Fulfilling the Promise of Service

There is no excuse for turning away civilians -- especially young people -- who are looking for ways to put their energy and idealism to work for our country because there aren't adequate opportunities for them to do so.
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I believe that national service is the most effective and efficient way to harness the power of ordinary citizens to solve our nation's greatest challenges.

I believe in national service because I've seen the essential impact it has on people and communities nationwide.

A strong American legacy of service takes an inspiring step forward today with the bold vision articulated by The Franklin Project to establish a year of full-time national service as a common expectation and opportunity for all young Americans.

At the 2012 Aspen Ideas Festival, General Stanley McChrystal called on our country to do more to instill in a young generation a sense of duty to country to complement military service, saying: "I think we need national service and I think we need it either at the conclusion of high school or university." McChrystal continued his call for service recently in the Wall Street Journal, saying, "Universal national service should become a new American rite of passage. Here is a specific, realistic proposal that would create one million full-time civilian national-service positions for Americans ages 18-28 that would complement the active-duty military -- and would change the current cultural expectation that service is only the duty of those in uniform."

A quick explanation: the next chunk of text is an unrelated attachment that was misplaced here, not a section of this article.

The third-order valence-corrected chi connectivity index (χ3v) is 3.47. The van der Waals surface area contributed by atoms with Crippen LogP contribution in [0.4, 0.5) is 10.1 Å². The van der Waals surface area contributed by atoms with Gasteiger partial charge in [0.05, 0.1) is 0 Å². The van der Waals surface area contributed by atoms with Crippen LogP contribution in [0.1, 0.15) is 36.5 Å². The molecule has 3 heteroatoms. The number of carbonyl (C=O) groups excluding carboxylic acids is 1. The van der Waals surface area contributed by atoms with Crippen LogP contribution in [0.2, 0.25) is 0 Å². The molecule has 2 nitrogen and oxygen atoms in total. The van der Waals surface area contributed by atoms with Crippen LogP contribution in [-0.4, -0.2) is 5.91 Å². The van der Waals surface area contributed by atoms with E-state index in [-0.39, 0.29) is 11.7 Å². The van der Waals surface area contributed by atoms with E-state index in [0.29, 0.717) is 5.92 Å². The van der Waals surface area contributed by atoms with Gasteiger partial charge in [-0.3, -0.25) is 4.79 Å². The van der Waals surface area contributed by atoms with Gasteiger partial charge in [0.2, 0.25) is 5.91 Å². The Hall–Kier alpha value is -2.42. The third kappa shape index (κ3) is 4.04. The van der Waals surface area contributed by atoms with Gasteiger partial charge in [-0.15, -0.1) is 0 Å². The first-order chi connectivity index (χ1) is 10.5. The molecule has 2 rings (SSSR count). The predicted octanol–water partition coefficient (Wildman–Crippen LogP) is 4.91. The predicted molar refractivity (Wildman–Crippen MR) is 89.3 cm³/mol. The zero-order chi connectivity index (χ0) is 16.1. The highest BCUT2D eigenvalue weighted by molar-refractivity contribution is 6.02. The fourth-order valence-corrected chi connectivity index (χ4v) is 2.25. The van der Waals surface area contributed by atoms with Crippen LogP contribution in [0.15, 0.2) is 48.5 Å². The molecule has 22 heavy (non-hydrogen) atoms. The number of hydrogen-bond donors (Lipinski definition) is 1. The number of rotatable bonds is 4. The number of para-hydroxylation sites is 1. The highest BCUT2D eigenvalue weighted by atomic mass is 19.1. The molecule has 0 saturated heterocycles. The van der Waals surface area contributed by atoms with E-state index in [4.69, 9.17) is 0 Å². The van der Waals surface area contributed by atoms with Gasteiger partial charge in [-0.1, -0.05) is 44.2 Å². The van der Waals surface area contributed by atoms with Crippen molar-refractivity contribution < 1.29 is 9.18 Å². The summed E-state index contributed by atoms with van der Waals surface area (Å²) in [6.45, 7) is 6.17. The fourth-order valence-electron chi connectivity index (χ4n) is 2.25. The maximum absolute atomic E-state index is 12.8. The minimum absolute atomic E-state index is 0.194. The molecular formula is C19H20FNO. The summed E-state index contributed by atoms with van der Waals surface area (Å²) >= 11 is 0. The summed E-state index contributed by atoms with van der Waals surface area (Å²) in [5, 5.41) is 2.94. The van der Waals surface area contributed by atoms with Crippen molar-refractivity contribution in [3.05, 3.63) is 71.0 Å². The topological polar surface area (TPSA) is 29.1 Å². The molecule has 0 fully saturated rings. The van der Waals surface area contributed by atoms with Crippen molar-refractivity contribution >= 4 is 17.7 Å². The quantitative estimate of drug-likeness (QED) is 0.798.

This call for universal national service is a fulfillment of the promise embodied in our nation's still-too-small national service initiatives. For decades, civilians have been giving back to their community and their country through programs including AmeriCorps, VISTA, the National Civilian Community Corps, RSVP, Foster Grandparents, Senior Companions and service learning. Last year through AmeriCorps programs, 92,500 students in one initiative alone showed improved academic performance, more than 8,500 children demonstrated gains in school readiness, 17,000 veterans received services and assistance and more than 24,000 people received assistance from national service programs in disaster response, recovery, and mitigation. And these are just some of the powerful examples of the profound impact these programs are having in every state in this country.

But opportunities to serve are still too few. In 2011 there were nearly 600,000 applications for only 80,000 AmeriCorps positions.

There is no excuse for turning away civilians -- especially young people -- who are looking for ways to put their energy and idealism to work for our country because there aren't adequate opportunities for them to do so.

The history of Presidential leadership and support for national service is extraordinary. President George H.W. Bush created the first office of national service in the White House and the Points of Light Foundation; President Bill Clinton signed the National and Community Service Trust Act of 1993 and created AmeriCorps; President George W. Bush called on Americans to commit to two years of service over their lifetime, expanded AmeriCorps and created the USA Freedom Corps. Each of them asked their successor to protect and grow opportunities for civilians to serve. In 2009, in the wake of the largest economic downturn since Roosevelt's presidency, President Obama signed the Edward M. Kennedy Serve America Act, a blueprint for the largest ever expansion of service, which passed with strong bipartisan support from both chambers of Congress.

Today, the Franklin Project outlines a path forward that would make possible a universal opportunity for all young civilians to serve our country, by building on the existing service infrastructure that has proven itself so effective. Let's harness the potential of a generation poised and ready to rise to the challenges we face as a nation. It is time to scale national service and AmeriCorps.

This post is part of a collaboration between The Huffington Post and The Aspen Institute, in which a variety of thinkers, writers and experts will explore the most pressing issues of our time. For more posts from this partnership, click here. For more information on The Aspen Institute, click here.

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